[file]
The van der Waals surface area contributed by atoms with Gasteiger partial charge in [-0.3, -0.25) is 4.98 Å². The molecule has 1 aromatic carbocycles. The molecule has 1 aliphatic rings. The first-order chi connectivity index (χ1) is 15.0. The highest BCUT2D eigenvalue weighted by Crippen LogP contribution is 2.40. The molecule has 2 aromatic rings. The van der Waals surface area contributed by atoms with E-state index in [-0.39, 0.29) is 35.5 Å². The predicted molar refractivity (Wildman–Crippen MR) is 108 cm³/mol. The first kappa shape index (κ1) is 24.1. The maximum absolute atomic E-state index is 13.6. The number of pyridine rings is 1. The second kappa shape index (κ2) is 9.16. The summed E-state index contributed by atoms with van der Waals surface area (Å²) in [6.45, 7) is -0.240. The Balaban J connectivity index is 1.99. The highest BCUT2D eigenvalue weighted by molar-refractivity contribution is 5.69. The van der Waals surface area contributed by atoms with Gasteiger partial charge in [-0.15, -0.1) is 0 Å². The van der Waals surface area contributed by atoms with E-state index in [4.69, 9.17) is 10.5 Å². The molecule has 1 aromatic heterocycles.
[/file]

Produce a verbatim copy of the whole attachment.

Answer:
The van der Waals surface area contributed by atoms with Gasteiger partial charge in [-0.3, -0.25) is 4.98 Å². The molecule has 1 aromatic carbocycles. The molecule has 1 aliphatic rings. The first-order chi connectivity index (χ1) is 15.0. The highest BCUT2D eigenvalue weighted by Crippen LogP contribution is 2.40. The molecule has 2 aromatic rings. The van der Waals surface area contributed by atoms with E-state index in [-0.39, 0.29) is 35.5 Å². The predicted molar refractivity (Wildman–Crippen MR) is 108 cm³/mol. The first kappa shape index (κ1) is 24.1. The maximum absolute atomic E-state index is 13.6. The number of pyridine rings is 1. The second kappa shape index (κ2) is 9.16. The summed E-state index contributed by atoms with van der Waals surface area (Å²) in [6.45, 7) is -0.240. The Balaban J connectivity index is 1.99. The highest BCUT2D eigenvalue weighted by molar-refractivity contribution is 5.69. The van der Waals surface area contributed by atoms with Gasteiger partial charge in [-0.15, -0.1) is 0 Å². The van der Waals surface area contributed by atoms with E-state index in [4.69, 9.17) is 10.5 Å². The molecule has 1 aromatic heterocycles.